Study Will Measure Serotonin, Gut Microbes in ASDs

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by Forest Ray PhD |

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autism spectrum disorders (ASD)

Nova Mentis has launched an observational study examining the interconnected roles that gut microbes, serotonin, and the immune system play in the gut and brain development of people with autism spectrum disorders (ASDs), including fragile X syndrome.

The study (NCT04869930) aims to develop a set of tools — a “Diagnostic and Therapeutic Index” — capable of identifying distinct ASD subtypes to help physicians make better diagnoses and more accurately predict treatment responses.

“We are developing this set of multidimensional biomarkers to help differentiate subsets of symptomatic, as well as pre-symptomatic, ASD and FXS patients — an approach that currently does not exist in clinical practice,” Julia V. Perederiy, PhD, NovaMentis’ lead scientist and the study’s principal investigator, said in a press release.

“Furthermore,” she continued, “we will use the index to subsegment participants in upcoming Phase 1 and Phase 2 clinical trials of [Nova Mentis’] proprietary psilocybin formulation — an essential step for study design and development of hard endpoints [goals] to corroborate clinical results.”

Psilocybin is a psychedelic compound that has shown some potential as a behavioral therapy for ASD conditions and fragile X — the most common genetic cause of autism — by affecting patients’ serotonin levels. The chemical comes from various mushroom species, known colloquially as “magic mushrooms.”

Enrollment is currently open for people ages 6 months to 21 years, in the United States and Canada. Nova Mentis seeks at least 200 people with ASD or fragile X, and at least 100 neurotypical people to serve as controls. An Institutional Review Board has approved the study in the U.S. and the company expects to expand into Canada soon.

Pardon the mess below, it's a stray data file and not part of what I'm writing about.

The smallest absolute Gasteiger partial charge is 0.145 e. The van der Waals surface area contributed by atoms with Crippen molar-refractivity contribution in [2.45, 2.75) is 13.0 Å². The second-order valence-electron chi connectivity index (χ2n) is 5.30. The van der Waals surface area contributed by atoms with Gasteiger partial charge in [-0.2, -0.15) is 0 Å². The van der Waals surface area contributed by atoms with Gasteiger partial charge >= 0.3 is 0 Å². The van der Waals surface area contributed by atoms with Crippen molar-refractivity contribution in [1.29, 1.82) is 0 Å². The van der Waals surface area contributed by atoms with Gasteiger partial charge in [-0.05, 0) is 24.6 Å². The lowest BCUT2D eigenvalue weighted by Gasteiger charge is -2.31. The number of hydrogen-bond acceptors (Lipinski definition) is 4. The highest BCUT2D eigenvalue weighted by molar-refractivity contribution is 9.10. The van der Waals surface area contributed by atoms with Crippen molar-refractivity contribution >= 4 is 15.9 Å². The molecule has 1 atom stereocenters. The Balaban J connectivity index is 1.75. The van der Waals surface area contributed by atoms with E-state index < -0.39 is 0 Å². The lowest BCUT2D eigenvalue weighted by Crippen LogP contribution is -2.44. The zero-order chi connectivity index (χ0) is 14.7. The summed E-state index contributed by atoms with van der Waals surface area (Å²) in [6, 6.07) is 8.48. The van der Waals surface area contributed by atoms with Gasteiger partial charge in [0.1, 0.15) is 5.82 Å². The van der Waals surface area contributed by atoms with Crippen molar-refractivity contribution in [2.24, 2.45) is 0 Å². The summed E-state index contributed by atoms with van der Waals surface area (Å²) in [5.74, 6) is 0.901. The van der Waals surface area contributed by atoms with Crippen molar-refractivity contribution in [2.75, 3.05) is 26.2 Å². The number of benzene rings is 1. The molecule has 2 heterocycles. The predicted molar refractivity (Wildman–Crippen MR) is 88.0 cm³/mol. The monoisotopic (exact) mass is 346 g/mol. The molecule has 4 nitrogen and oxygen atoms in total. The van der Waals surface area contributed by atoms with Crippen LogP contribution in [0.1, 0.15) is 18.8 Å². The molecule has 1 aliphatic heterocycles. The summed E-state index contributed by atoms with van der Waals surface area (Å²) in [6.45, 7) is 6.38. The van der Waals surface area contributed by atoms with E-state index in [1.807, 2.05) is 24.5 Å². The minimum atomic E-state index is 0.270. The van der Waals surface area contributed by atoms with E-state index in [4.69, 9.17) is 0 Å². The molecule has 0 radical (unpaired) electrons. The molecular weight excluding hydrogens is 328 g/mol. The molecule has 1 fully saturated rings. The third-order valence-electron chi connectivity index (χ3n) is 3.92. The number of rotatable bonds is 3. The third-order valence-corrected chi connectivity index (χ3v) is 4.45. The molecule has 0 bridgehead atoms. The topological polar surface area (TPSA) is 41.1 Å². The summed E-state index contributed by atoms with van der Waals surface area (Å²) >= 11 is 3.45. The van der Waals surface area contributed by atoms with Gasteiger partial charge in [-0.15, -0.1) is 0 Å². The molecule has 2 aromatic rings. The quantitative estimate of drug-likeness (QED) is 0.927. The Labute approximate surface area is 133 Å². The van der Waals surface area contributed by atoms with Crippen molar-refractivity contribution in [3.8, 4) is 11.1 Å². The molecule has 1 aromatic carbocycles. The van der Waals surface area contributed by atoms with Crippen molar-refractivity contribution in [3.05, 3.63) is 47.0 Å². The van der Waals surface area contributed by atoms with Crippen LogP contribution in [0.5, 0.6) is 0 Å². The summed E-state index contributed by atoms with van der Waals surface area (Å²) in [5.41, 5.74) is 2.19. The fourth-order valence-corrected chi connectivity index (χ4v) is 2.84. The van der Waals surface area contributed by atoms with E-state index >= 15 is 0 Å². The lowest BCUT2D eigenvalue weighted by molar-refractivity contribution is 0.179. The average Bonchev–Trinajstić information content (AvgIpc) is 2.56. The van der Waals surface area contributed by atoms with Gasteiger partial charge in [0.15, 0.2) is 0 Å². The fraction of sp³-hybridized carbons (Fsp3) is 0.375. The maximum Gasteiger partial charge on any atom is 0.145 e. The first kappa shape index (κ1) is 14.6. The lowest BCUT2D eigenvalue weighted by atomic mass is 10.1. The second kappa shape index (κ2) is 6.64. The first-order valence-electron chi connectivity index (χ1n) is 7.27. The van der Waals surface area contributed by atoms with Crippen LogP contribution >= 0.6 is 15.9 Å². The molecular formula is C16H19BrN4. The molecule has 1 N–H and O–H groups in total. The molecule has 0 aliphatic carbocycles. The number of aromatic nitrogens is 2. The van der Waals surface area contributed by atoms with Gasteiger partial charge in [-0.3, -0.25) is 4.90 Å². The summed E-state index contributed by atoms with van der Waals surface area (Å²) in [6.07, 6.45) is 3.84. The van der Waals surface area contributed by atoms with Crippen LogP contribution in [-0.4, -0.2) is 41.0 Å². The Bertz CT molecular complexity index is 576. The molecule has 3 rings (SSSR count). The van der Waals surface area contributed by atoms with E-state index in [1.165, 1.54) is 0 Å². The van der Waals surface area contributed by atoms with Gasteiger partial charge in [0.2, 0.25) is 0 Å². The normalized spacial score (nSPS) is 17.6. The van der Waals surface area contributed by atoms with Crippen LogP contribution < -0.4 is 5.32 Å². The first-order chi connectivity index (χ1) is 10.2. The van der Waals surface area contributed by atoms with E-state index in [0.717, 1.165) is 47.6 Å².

Participants will be asked to provide a variety of tissue and fluid samples for analysis. These will come from cheek cells, urine, blood (taken via finger or toe pricks), and feces.

Investigators will analyze these samples for their amount of serotonin, and for the types and quantities of bacterial species found within them.

People with ASD tend to have higher-than-average levels of serotonin, a hormone that plays key roles in several brain processes, making it an ASD biomarker. Gut bacteria populations differ from person to person and scientists believe these may influence how effective therapies are for a given individual.

Information obtained from patient samples will contribute to an ASD databank maintained by Nova Mentis. The company plans to use this data to identify associations that might cause ASD, and to design a psilocybin-based dosing trial planned to take place in the U.S. later this year.

The root cause of ASD remains unknown and the spectrum of disorders are currently diagnosed based on behavioral patterns. Identifying biological processes underlying these conditions could be key to finding more targeted — and potentially personalized — treatments.